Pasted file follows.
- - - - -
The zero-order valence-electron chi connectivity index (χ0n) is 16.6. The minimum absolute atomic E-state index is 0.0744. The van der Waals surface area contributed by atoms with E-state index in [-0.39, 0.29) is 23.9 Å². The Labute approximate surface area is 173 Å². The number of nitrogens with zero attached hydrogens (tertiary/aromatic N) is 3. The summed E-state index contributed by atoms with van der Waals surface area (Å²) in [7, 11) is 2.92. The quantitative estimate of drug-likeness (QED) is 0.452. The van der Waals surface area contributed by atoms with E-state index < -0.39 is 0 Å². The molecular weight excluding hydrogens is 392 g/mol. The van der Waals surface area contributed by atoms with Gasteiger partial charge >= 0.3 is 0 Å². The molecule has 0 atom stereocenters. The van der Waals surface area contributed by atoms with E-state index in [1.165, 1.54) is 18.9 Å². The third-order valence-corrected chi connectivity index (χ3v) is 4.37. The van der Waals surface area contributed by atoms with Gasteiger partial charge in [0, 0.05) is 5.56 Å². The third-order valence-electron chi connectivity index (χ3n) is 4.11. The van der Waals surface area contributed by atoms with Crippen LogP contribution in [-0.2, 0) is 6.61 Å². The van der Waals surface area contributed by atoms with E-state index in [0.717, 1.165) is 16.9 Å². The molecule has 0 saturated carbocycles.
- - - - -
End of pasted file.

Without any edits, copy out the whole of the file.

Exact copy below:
The zero-order valence-electron chi connectivity index (χ0n) is 16.6. The minimum absolute atomic E-state index is 0.0744. The van der Waals surface area contributed by atoms with E-state index in [-0.39, 0.29) is 23.9 Å². The Labute approximate surface area is 173 Å². The number of nitrogens with zero attached hydrogens (tertiary/aromatic N) is 3. The summed E-state index contributed by atoms with van der Waals surface area (Å²) in [7, 11) is 2.92. The quantitative estimate of drug-likeness (QED) is 0.452. The van der Waals surface area contributed by atoms with E-state index < -0.39 is 0 Å². The molecular weight excluding hydrogens is 392 g/mol. The van der Waals surface area contributed by atoms with Gasteiger partial charge >= 0.3 is 0 Å². The molecule has 0 atom stereocenters. The van der Waals surface area contributed by atoms with E-state index in [1.165, 1.54) is 18.9 Å². The third-order valence-corrected chi connectivity index (χ3v) is 4.37. The van der Waals surface area contributed by atoms with Gasteiger partial charge in [0, 0.05) is 5.56 Å². The third-order valence-electron chi connectivity index (χ3n) is 4.11. The van der Waals surface area contributed by atoms with Crippen LogP contribution in [-0.2, 0) is 6.61 Å². The van der Waals surface area contributed by atoms with E-state index in [0.717, 1.165) is 16.9 Å². The molecule has 0 saturated carbocycles.